The Nikhef website in 1992, the first in the Netherlands and the third worldwide.
Under the umbrella of the Network Digital Heritage (NDE), a Dutch working group focused on certification. I reported earlier on their results. Following the European Framework of Certification (the website is not updated since a while ago, but apart from that, the different levels of certification still make sense) the first level of certification is acquiring the Data Seal of Approval. Currently around 50 organisations are rewarded with this seal, in various disciplines. As NDE project group we expected we could learn from their experiences. We were particularly looking for some practical information so that our Dutch colleagues could be better prepared for the certification process. Things like time investment, the people that were involved and the benefits the certificate offered the organisations. Lees verder
What was called the “basic certification” in the pyramid of standards for certifying your digital repository, will now be called “Core Certification”. This is not the only outcome of merging the Data Seal of Approval criteria with the World Data Systems guidelines. Resulting in the new standard Core Trustworty Data Repositories Requirements.
The new standard contains the same topics like ISO 16363 (on top of the pyramid) with Organizational Infrastructure, Digital Object Management and Technology. Still there are 16 requirements to follow, although some new ones are added like “Security” and “Expert Guidance”, and others must have been removed, but this is not easy to discover. There is no document with a comparison between the old and the new. The reference to the Open Archival Information System OAIS) , prominent in the former DSA Guidelines, is now changed in a requirement for “repositories with a preservation remit” and focuses only on “archival storage”. I personally regret this limitation, as in practice every digital repository could/should use the guidance of OAIS. Lees verder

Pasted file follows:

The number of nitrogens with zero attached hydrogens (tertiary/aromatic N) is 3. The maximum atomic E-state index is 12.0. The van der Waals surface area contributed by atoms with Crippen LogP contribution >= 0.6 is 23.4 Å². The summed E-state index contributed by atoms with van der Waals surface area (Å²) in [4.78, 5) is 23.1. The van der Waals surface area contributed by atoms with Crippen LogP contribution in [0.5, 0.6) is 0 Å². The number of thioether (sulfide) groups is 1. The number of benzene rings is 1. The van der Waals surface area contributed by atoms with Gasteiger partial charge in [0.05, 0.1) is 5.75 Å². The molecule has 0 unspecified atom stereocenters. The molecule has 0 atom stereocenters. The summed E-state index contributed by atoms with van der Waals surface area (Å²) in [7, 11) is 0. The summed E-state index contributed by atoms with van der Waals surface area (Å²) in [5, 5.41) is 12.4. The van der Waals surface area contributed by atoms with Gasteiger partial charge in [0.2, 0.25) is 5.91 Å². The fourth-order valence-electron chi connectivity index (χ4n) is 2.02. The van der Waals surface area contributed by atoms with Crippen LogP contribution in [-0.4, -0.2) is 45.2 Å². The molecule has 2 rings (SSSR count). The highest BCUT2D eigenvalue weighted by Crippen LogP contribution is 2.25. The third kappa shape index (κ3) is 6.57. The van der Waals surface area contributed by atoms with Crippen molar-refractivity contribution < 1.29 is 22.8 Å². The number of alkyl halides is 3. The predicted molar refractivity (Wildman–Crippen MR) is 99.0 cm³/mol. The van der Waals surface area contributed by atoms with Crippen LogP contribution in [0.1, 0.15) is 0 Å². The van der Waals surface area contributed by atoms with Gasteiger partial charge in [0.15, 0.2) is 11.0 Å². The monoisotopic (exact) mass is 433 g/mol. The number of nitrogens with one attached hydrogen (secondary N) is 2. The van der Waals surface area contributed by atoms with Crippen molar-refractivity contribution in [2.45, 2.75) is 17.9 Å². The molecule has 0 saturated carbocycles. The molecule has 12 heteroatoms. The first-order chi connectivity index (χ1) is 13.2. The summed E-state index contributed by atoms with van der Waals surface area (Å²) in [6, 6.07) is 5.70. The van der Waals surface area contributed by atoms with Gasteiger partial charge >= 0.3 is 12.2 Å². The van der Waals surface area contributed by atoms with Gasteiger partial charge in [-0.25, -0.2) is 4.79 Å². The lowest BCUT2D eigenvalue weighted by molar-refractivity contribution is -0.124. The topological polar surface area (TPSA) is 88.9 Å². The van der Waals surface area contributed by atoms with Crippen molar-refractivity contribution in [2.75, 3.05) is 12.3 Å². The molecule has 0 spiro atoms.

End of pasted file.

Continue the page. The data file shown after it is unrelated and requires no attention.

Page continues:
The Beggar (Rijksmuseum)
Based on the 4C Cost Model for Digital Preservation, a dedicated working group in the Network Digital Heritage created and validated an extension to the 4C Cost Model for Digital Preservation. This model will offer better insight into the costs of digital preservation, by detailed information based on activities and processes. Link this information to the institutional and preservation policies and this will offer a better insight in the costs and a better steering mechanism.
The Network Digital Heritage was initiated by the Ministry of Education, Culture and Science, with a focus on exploring more the Dutch digital cultural heritage, by making our digital collections more visible, more connected with each other and more sustainable. This working group is one of the activities in the Program Sustainable acces.
Inspired by the European Project 4C
The financial experts from BMC Research used the results from the European project 4C (Collaboration to Clarify the Costs of Curation). In this project a cost model was delivered (amongst other valuable results) and a tool, the CCEx module, which enables on an international scale to benchmark the costs related to digital preservation.
How do you build a bridge between thorough domain knowledge of a digital archivist and the sophisticated technical skills of an Information Technology expert, in order to achieve mutual goals and develop a “culture of collaboration”? The recently published OCLC report “Demystifying IT: A Framework for Shared Understanding between Archivists” by Seth Shaw, Richard C. Adler, and Jackie Dooley sketches the outlines of building this bridge.